Next issue you're gonna have with higher rates, maybe some degree of issues with occupancy. The question now will be are people, when they have higher interest rates and higher mortgage rates and higher car payments and higher everything, America has been suffering through 10% inflation in recent times, which is the highest it's been in 40 years, will consumers stop using storage? Will they suddenly say, "You know what? We're not gonna store things anymore. We're gonna sell it all on eBay and shut it down and not pay that monthly amount." And yes, there are some customers who will. The key there is you've got to have properties that don't suffer from a massive amount of competition, properties where people are not marginal in their ability to make that regular average in the US, $150 a month rent payment.
Now where do you find that? Well again, all points of the compass show you need to be looking in more suburban and exurban markets, that's where the population is going, and that's particularly where the wealthier population is going. If you look at what's going on in America right now, people are leaving urban centers in droves thanks first to COVID and then the urban rioting, they're in search of a better, higher quality of life. They wanna go to a place where they have better schools and lower crime and less density and a nicer yard that they can go out and hang out in. And where do they get that? Well, they don't get it in the urban core. No, they're gonna get that by getting in their car and driving a little farther out and commuting to work a little farther. And even though I know gas prices are up, you can still lay it out, and if you take the gas price differential based on the home they can buy by driving a little farther out, they're still way ahead through suburban-exurban living.
So in those markets, I think you will be fine probably. But in those urban markets, oh heck, I can't even begin to guess where that will go. Also remember that most of these job layoffs people were talking about are technology jobs. And those technology folks are the ones who like living in that urban core. So when you face the fact that many of those people may end up unemployed suddenly and are riddled with all kinds of increases from inflation in almost everything they do, it's easy to see why those may be in more jeopardy. And the other is supply and demand, in the urban core, you have so many storage facilities all chasing after the same customers that when the market gets weaker and occupancy begins to diminish, they're all fighting each other to try and get those customers offering one month free and two month free and three month free, lower rates, things like that. That's a very, very tough market to do well in.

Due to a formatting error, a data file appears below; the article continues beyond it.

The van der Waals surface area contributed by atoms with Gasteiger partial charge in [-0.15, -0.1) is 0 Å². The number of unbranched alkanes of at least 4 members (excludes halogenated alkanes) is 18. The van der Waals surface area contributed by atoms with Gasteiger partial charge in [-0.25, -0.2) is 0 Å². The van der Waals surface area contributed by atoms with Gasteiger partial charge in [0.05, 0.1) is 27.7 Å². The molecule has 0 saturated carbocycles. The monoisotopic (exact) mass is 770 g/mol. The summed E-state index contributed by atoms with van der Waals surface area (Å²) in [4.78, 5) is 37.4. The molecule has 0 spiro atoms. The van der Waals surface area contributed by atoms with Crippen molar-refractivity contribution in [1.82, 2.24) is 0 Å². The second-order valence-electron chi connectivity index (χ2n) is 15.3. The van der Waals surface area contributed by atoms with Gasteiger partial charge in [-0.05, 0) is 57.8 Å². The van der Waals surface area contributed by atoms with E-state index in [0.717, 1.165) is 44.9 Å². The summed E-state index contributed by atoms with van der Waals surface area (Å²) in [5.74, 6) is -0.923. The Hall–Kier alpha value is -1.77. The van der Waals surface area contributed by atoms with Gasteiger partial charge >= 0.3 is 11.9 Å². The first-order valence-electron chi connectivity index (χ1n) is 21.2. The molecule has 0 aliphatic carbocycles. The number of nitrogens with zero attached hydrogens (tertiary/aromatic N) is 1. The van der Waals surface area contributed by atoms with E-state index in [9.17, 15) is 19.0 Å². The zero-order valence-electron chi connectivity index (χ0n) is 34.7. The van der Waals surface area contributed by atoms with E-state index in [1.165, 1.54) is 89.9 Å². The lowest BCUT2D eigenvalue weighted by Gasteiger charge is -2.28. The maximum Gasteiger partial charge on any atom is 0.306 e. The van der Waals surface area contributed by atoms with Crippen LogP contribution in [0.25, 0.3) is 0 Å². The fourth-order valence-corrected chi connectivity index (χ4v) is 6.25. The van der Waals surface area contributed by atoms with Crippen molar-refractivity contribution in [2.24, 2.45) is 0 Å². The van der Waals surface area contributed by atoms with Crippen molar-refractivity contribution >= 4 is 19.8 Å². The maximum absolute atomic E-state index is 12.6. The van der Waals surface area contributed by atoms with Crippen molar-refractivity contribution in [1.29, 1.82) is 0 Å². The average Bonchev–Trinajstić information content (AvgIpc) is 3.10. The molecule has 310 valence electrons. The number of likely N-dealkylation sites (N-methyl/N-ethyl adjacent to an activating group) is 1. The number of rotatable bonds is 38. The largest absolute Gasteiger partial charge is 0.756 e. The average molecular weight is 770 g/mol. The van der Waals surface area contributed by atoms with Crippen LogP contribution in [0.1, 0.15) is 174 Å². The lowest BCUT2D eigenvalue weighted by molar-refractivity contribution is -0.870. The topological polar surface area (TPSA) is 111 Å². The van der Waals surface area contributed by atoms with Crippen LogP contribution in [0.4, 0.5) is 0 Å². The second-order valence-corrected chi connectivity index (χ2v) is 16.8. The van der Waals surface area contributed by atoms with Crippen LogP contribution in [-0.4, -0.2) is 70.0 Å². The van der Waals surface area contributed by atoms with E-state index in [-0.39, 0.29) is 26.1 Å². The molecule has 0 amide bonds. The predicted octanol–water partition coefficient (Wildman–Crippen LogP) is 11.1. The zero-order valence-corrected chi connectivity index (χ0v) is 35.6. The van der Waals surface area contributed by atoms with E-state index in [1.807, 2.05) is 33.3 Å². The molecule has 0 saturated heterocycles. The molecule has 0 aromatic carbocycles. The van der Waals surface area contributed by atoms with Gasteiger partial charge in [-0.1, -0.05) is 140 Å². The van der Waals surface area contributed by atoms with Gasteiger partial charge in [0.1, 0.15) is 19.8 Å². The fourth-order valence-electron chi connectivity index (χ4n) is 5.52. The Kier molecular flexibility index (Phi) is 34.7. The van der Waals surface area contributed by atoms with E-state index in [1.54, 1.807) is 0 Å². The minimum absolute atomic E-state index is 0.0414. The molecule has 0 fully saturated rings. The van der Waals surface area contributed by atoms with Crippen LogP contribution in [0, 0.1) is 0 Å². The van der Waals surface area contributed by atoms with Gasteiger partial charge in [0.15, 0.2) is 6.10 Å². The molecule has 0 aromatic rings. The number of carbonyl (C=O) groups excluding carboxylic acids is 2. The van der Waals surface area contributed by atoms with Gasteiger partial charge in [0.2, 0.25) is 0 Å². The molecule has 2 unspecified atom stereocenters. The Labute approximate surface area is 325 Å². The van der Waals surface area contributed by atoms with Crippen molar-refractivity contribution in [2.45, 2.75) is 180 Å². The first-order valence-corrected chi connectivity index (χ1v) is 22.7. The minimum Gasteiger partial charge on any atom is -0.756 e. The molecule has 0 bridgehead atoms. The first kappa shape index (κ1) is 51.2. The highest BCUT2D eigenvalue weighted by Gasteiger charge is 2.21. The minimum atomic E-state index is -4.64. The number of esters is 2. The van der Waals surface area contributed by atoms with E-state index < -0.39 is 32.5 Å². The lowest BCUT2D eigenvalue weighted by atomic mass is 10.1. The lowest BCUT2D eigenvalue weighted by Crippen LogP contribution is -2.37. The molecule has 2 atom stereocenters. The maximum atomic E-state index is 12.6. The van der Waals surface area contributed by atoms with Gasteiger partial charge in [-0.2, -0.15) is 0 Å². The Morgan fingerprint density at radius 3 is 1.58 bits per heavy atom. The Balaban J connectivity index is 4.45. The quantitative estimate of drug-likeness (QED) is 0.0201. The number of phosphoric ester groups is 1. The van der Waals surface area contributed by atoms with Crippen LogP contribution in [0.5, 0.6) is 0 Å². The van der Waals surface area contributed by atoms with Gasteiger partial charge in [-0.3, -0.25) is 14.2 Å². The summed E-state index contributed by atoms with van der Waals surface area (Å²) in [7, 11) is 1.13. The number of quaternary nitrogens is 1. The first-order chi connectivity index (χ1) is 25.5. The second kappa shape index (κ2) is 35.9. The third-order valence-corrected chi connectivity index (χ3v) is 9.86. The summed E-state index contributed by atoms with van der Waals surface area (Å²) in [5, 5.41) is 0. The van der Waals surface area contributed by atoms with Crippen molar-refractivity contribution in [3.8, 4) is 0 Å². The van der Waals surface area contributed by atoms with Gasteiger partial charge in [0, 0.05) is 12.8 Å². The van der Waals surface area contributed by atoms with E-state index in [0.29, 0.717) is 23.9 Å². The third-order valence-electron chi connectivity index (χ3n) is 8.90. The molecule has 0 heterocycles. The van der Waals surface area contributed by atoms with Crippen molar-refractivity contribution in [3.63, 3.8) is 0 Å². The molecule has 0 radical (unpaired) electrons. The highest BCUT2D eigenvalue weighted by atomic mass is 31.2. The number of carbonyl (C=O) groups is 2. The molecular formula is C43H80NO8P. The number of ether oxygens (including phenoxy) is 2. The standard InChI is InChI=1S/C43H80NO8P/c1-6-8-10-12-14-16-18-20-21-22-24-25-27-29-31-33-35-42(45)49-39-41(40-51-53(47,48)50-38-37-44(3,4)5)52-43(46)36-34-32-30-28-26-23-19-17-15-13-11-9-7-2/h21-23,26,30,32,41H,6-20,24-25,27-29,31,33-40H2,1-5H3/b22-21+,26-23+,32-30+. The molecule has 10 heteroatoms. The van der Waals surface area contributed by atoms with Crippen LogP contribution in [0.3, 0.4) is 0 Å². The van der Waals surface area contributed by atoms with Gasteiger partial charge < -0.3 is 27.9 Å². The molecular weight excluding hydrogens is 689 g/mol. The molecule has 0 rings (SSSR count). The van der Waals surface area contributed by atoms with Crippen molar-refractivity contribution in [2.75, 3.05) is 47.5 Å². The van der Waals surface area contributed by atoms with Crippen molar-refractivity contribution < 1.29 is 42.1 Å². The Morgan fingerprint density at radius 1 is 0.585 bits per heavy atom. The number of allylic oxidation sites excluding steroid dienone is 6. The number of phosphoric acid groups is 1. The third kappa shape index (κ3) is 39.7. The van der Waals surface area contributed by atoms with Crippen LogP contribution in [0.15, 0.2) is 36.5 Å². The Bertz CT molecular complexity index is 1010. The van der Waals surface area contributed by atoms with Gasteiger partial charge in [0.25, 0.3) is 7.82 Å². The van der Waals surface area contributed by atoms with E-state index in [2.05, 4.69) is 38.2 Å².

The bottom line to it all is that interest rates are and will always have an impact on self-storage investing. But it doesn't mean you can't buy something or that you can't do well at something even though the rates are higher. You have to just simply factor that into what you're doing. If you would all link it all together, what it would tell me is you want to be looking for storage facilities in suburban and exurban markets, areas where there's not as much competition yet there's higher discretionary income and you want to buy those at a price that allows you to get a reasonable modern loan and still have a good spread between the interest rate on that loan and the cap rate and what you're paying for the deal.
Remember, that the big tool to making high rates of return in storage and all income property investing is that spread between interest rate and cap rate. Since most investors are out there trying to get a double digit rate of return, it's impossible to do so unless you have a healthy, positive spread between the cap rate and the interest rate. If you were to buy something all cash at a cap rate of 7%, what would you have? A 7% return. But if I lever that at 70 or 80% loan-to-value at a interest rate, that's a point or more lower of what happens to me then, now I'm within shooting distance of hitting a 10% return, not because of performance of the property, but simply the addition of that lever of that tool.
So don't worry, don't fret about higher interest rates. Instead, take action, understand the environment, understand what the risks are. Understand how best to mediate those and mitigate those and you should be fine continuing to invest on despite the fact that Powell has raised the rates up so high. The other good news is, even as you enter a recession next year, which is in all likelihood what will occur, recessions have done well for the storage industry in the past. Many people in times of economic instability tend to store their things for security, they come and get them later when things are going better. So I don't think you're going to see widespread additional vacancy as a part of the recession, but the recession will usher in one important thing, and that will be a reduction in those interest rates. This is Frank Rolfe of the Self-Storage University Podcast, hope you enjoyed this. Talk to you again soon.